Monday, February 23, 2009

He Can't Have a Tooth, He's Only Four Months Old!

But apparently Absurdist Baby doesn't realize that most babies get their teeth around six months. His first tooth came up and is now clear as day (okay, white) -- it came up last Wednesday. And today he is officially four months old.

I'm just trying to make it through -- really I'm just edgy and worried and wishing that I would hear something from Interesting U, though really it will be definitely another week or two and maybe even more before I hear something. And that is if it's good news. Meanwhile I'm trying to do the very reasonable thing of applying to more schools. When I printed out an application for an upcoming community college deadline, I said over the printer: may I not need this application. Sigh.

I'm teaching a pre-transfer course that I taught last semester. Last semester, only a handful passed the class, but with being pregnant and everything, I didn't have time to feel bad about it. Really, most didn't pass the class because they didn't keep up with the work, not because their writing was good or bad. This semester, I began to feel bad about it -- that I can't figure out a way to reach the students, to make the work of academic writing seem worth the investment. But I totally understand not feeling invested in academic conversations. After all, who reads their academic writing to respond other than for evaluation? They are taught so often that academic writing is a matter of structure, rather than conversation. Who cares about mastering a set of discourse conventions if you can't see why you'd want to participate in the conversation? I worried and gnawed at this bone for a while the weekend before last. Then last week we had our first journal assignment due. I went around the room -- and about a dozen people hadn't done it. Sigh. And I had this epiphany: the reason why some of these students are in this pre-transfer class is because they don't do their schoolwork, not because no one has ever tried to reach them. My job is not to feel bad about the ones who don't do their work (but still show up -- don't they realize they're not in high school anymore???), but to spend my time on the ones who really want to figure out what they're not getting and move on. Still, I wish I could make them feel more invested in the work of the class and of the university in general -- but to be honest, I'm not very convinced either that drilling a certain kind of academic essay (which is what this writing sequence seems to do) is really that useful for all students (okay, the ones who are going to transfer, maybe, but what about the ones who are not? shouldn't we be teaching students how to enter a number of discourses and helping students develop strategies for figuring out how to enter discourses?). I'm sure my own lack of excitement for what I'm teaching comes across too. Isn't it interesting that the community college doesn't seem to care what we are committed to?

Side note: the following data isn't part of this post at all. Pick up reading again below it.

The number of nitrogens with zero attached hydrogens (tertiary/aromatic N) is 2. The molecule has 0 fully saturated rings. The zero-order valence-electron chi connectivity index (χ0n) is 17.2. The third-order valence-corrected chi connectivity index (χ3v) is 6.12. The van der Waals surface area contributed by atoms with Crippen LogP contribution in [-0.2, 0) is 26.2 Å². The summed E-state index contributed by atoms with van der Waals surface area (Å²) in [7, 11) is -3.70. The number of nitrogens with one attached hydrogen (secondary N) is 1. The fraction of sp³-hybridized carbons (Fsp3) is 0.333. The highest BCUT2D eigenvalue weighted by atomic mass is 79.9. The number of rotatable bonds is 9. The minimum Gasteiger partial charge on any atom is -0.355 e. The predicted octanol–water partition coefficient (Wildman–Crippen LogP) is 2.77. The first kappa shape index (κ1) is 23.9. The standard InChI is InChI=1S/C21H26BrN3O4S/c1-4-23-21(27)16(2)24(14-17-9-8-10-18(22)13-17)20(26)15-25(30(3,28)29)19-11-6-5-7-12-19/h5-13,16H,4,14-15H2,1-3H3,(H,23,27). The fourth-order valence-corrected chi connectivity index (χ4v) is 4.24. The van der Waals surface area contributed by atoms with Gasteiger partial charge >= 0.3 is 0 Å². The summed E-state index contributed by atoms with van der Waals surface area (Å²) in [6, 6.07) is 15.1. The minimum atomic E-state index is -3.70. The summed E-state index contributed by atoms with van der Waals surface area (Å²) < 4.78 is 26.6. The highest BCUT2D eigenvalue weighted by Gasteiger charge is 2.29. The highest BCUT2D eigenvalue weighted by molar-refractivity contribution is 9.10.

So here's a question. I'm teaching an intro to literature class organized by genre. I figure we'll do a writing assignment for each genre. But I want to mix it up: I just don't want students to write four different literary essays. It just seems so boring to me -- and aren't there other genres that discuss literature in interesting ways? I've been trying to think of different situations where readers would be asked to make an argument about a text beyond the "this is school, so write me an essay" kind of thing. I could break up the three essays into the traditional explication, analysis/argument, and evaluation essays, but I want to have different situations or even genres so there are real audiences to write to. Does anyone have any ideas? What are your favorite writing projects about literature? I'm out of my element (which is weird, because I used to do literature; on the other hand, I always wrote into conversations that I felt a part of, which I don't think would be the case for these students -- I guess I just want there to be some connection between a Facebook meme that asks people to name and explain a book that changed their lives and a close reading of a text that they have to do for class: help please!).

Money is tight. Jobs are scarce. Absurdist Baby is the cutest happiest thing I've ever seen, even teething (which has made his sleeping habits odd, but he doesn't actually scream a lot or anything). I feel more and more like Urban Home City is dying, and we need to get out because people here are just mean the way too many rats in a cage just start biting themselves and others for no reason. In short, same old same old.

Cross your fingers Interesting U wants to hire me. I'm in the bargaining stage so maybe I've already lost the job: I promise to blog more when I get an offer. Right now, even Absurdist Lover says I'm scaring him (mostly with bad puns). Happy equinox to all and to all a good night!

1 comment:

Lomagirl said...

How about having the students respond in authentic ways? Do they read tv or movie reviews? Have them write one as though what they are reading is a movie. Or have them do a radio interview pretending to be the author, and then turn that into an essay.
Is this what you're asking? If not, I'll shut up.